FGC Gathering Workshop

This fall Zachary Moon and I put togeth­er a work­shop pro­pos­al for the 2005 Gath­er­ing, which has been approved: “Strangers to the Covenant” is the title and here’s the short description:

This is for young Friends who want to break into the pow­er of Quak­erism: it’s the stuff you didn’t get in First Day School. We’ll con­nect with his­tor­i­cal Quak­ers whose pow­er­ful min­istry came in their teens and twen­ties and we’ll look at how Friends wove God, covenants and gospel order togeth­er to build a move­ment that rocked the world. We’ll mine Quak­er his­to­ry to reclaim the pow­er of our tra­di­tion, to explore the liv­ing pow­er of the tes­ti­monies and our wit­ness in the world.

This was very much an “as way opens” process. At the 2004 Gath­er­ing I felt sad that there weren’t more work­shops that I’d like to attend. And obvi­ous­ly I have a long-standing con­cern to sup­port younger Friends. But I wasn’t sure if I had the skills to han­dle this. One piece of dis­cern­ment was lead­ing the Quak­erism 101 class at Med­ford Meet­ing: I knew I would have most of the ses­sions under my belt by the time the work­shop sub­mis­sion dead­line came around and I hoped I’d have a feel whether I actu­al­ly like lead­ing workshops!

The Med­ford expe­ri­ence was sur­pris­ing­ly good, even on weeks where I could have been bet­ter pre­pared. I learned a lot and gained con­fi­dence in “teach­ing” Quak­erism to Medford’s class of very weighty, expe­ri­enced Friends.

Still, the Gath­er­ing work­shop sub­mis­sion dead­line was loom­ing and I had no spe­cif­ic top­ic in mind. Julie, my wife, was get­ting a lit­tle sus­pi­cious whether the work­shop would hap­pen or not. I knew that the most impor­tant thing was attract­ing the right mix of eager, curi­ous par­tic­i­pants and that for me the top­ic was almost sec­ondary. Still: a focus and top­ic is impor­tant, yes.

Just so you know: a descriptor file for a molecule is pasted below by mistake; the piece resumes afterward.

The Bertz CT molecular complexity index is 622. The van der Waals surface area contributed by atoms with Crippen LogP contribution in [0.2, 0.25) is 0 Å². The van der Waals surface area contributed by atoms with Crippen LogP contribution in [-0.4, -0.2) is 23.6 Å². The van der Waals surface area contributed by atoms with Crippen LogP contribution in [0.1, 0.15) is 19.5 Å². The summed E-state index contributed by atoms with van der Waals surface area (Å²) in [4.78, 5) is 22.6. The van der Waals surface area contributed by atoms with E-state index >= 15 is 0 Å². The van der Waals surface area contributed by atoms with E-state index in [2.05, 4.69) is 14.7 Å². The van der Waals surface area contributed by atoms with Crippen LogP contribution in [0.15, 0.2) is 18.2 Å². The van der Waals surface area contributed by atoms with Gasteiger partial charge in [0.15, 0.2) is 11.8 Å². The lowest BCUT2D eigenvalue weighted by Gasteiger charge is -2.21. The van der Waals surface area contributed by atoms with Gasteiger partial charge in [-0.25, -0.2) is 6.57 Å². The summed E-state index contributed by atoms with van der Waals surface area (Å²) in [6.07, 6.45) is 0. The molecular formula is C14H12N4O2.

The week before the dead­line, I attend­ed the FGC Cen­tral Com­mit­tee meet­ing in New Wind­sor, Mary­land, as a staff­per­son. In a lunchtime dis­cus­sion I learned that my friend Zachary Moon was also con­sid­er­ing lead­ing his first work­shop. As soon as we sat down and start­ed talk­ing it seemed like the obvi­ous thing to do. The dis­cern­ment to co-lead this took two a half sec­onds or so, but of course this quick process was built on the thought, prayer and dis­cern­ment both of us had already been giv­ing the mat­ter. I’ve found that when I’ve laid the ground­work for a deci­sion, things can often move supris­ing­ly quickly.

The work­shop has devel­oped dif­fer­ent­ly than I sus­pect­ed. The most sig­ni­cant piece is its age lim­i­ta­tion: it’s for high school and adult young Friends only, mean­ing it’s par­tic­i­pa­tion is lim­it­ed to 15 to 35 years olds. I’ve always been a lit­tle wor­ried about con­struct­ing youth ghet­tos but I think it will work in this case. I apol­o­gize in advance to those Quak­er Ranter read­ers who might like to take it but can’t because of age (I’m too old myself, after all!). There will be many oth­er chances to spend time at Gath­er­ing and Zachary and I are only a part of a shift that’s been hap­pen­ing at the FGC Gath­er­ing over the last few years.

  • Liz Oppen­heimer

    Woo-hoo! I’ve been wait­ing to read/hear about your work­shop. This is just ter­rif­ic, and I res­onate and affirm the truth of your process: “I’ve found that when I’ve laid the ground­work for a deci­sion, things can often move supris­ing­ly quick­ly.” Friend Arthur Larrabee often says, “The Spir­it favors the well-prepared,” and I think the expe­ri­ence you and Zachary had in meet­ing one anoth­er at the Lord’s table, so to speak, affirms this. I feel caught up in the wind of the Spir­it, and I believe there will be a new sort of buzz around cam­pus dur­ing the week of the Gathering.